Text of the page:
Out of nine SGN staff members and 10 contributing writers who responded to a survey conducted for this story, three staff members identify as nonbinary and 11 identify as women, with three of those women being trans. Fourteen of the respondents identified as white or Caucasian.
Since Bakan died, Eichenbaum and Cragin have hired people who represent diverse segments of the LGBTQ+ community, with the goal of improving SGN’s coverage and diversifying the staff. New hires include two nonbinary people and six women, one of whom is trans. Three of the new hires are people of color.
Janice Athill was hired as a contributing writer in January and writes a weekly article normally focused on Black issues. She says Cragin and Eichenbaum have been “extremely open-minded” of her story ideas and opinions and believes the paper is now doing an excellent job covering LGBTQ+ communities of color. Her first story was about societal discrimination against Black hair styles, and she recently wrote an article where she interviewed Brian Broome, a gay Black author, about his work.
Raketty says the staff is also younger than during Bakan’s time, which she believes helps SGN speak to a younger generation — the readers who will keep the business afloat in the future. Currently, Cragin says the readership is mainly white, gay men older than 45.
Starr says SGN is also staying current with the important issues in the LGBTQ+ community. In the 1980s and 1990s, that was the AIDS epidemic and lesbian and gay rights. In the 2000s, it was the marriage equality movement. Now, it’s gender identity and race.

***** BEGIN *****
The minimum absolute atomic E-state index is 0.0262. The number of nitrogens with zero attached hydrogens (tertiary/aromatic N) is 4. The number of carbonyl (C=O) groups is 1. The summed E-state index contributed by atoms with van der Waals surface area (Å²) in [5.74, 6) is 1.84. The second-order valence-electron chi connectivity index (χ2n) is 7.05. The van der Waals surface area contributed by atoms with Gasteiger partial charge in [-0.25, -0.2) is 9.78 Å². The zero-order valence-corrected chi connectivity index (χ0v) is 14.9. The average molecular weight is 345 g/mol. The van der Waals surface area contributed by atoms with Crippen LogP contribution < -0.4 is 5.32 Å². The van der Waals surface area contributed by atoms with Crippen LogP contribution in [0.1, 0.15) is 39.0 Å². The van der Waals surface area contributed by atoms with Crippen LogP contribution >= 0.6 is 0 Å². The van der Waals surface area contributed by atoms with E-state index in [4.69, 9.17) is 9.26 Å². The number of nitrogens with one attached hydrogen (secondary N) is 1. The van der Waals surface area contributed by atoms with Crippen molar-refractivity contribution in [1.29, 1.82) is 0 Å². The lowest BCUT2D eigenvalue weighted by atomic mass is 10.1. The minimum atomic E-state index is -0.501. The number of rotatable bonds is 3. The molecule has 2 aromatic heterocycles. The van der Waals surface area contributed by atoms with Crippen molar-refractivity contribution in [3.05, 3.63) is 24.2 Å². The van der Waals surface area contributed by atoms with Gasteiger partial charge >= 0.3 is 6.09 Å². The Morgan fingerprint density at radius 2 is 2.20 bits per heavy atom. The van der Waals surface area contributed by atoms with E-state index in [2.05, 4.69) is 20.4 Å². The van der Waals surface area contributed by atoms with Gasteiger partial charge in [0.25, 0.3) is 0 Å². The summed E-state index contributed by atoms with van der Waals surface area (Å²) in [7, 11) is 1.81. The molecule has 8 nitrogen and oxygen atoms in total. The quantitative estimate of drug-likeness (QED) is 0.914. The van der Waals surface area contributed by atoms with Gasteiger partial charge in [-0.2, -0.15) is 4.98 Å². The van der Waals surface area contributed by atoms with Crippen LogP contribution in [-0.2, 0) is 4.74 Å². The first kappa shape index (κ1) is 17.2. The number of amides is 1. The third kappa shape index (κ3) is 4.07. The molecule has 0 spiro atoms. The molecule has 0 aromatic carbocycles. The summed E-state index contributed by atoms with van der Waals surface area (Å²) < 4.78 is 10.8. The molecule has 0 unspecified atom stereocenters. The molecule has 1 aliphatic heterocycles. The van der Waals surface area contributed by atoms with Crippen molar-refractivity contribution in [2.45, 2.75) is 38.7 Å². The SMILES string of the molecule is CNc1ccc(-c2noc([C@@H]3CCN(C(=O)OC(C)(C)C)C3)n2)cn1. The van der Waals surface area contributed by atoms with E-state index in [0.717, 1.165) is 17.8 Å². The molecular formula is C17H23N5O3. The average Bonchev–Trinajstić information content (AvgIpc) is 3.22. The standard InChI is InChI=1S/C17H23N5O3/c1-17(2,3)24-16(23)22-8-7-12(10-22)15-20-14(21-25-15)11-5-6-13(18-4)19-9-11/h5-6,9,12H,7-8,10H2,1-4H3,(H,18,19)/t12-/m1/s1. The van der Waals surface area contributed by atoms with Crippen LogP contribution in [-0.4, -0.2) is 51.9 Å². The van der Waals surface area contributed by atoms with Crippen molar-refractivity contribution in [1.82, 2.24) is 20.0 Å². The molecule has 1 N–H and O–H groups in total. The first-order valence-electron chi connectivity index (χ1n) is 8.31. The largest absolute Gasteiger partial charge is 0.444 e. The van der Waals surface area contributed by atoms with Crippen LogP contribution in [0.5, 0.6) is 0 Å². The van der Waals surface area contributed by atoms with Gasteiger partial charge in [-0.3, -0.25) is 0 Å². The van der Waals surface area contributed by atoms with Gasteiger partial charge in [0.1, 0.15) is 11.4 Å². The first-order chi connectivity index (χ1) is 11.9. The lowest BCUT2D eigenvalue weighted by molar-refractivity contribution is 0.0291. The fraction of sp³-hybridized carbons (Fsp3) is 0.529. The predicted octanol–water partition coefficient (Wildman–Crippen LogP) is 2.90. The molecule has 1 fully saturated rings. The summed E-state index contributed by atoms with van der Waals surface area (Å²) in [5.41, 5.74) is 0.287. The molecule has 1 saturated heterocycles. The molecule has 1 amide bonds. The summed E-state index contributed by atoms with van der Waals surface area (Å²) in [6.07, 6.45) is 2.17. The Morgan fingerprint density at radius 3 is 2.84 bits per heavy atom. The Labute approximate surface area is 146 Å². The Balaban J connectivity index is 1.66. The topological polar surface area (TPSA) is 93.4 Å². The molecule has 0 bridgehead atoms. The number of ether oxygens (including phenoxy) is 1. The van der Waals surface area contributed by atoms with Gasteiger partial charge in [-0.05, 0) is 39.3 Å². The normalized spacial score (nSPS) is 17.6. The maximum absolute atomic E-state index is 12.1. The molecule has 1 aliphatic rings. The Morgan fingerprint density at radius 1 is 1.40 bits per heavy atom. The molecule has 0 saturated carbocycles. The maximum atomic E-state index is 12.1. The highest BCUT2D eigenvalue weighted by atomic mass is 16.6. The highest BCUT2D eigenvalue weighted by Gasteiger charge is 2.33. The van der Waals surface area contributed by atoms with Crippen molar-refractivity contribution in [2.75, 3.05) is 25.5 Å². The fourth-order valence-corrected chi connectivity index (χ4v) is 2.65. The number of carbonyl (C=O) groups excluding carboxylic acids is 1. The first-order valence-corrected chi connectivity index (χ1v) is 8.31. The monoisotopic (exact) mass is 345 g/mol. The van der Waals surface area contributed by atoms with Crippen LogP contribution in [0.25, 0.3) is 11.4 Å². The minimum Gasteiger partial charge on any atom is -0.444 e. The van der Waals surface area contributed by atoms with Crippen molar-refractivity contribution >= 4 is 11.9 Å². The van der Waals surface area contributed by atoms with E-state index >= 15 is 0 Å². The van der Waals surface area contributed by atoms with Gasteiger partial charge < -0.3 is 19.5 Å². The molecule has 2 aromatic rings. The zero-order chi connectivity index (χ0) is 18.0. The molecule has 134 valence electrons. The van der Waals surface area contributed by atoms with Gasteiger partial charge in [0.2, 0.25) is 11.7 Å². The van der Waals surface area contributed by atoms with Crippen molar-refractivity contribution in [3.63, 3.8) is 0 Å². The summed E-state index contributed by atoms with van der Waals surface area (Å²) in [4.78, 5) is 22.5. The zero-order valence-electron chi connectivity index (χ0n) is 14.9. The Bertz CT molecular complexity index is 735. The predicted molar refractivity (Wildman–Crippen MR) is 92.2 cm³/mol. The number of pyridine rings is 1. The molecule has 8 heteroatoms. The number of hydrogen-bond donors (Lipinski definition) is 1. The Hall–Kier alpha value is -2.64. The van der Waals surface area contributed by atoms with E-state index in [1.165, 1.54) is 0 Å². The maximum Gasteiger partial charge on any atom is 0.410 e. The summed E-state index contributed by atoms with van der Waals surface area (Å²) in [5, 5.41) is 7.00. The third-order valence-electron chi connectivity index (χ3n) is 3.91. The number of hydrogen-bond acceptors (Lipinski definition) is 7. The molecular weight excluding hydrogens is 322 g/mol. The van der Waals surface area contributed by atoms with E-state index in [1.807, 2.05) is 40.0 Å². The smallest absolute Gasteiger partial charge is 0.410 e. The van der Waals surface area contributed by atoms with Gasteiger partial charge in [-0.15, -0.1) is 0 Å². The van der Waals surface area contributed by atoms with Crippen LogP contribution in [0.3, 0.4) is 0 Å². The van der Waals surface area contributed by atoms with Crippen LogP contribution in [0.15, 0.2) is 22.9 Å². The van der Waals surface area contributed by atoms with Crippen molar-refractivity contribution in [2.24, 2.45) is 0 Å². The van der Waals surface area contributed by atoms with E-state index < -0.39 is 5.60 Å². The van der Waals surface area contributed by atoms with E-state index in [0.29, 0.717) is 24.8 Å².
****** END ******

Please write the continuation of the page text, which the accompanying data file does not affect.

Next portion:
Laying groundwork for future success
When Bakan died and left the publication to Cragin, the business was $100,000 in debt and on the brink of bankruptcy. Circulation was down to 1,000, mainly due to the pandemic. Advertising revenue was low.
Cragin says some staff members forgave debt for wages because they wanted the publication to survive. Other creditors never claimed their money. In the end, she was left with around $33,000 in debt that she’s paying off in installments. With the help of about $18,700 raised from an ongoing GoFundMe fundraiser, Cragin says the business can now pay its bills, but she says she’s not turning a profit nor paying herself for her work.
Cragin lives in the Tri-Cities and worked in child care and with special needs preschoolers before becoming publisher of SGN. She says she had a strained relationship with her father ever since he abruptly left her family to live as a gay man in Seattle in 1982, when she was 12. Cragin says her father adored her children and always cared about family, but she’s not sure why he left the publication to her, a straight woman who doesn’t live in Seattle.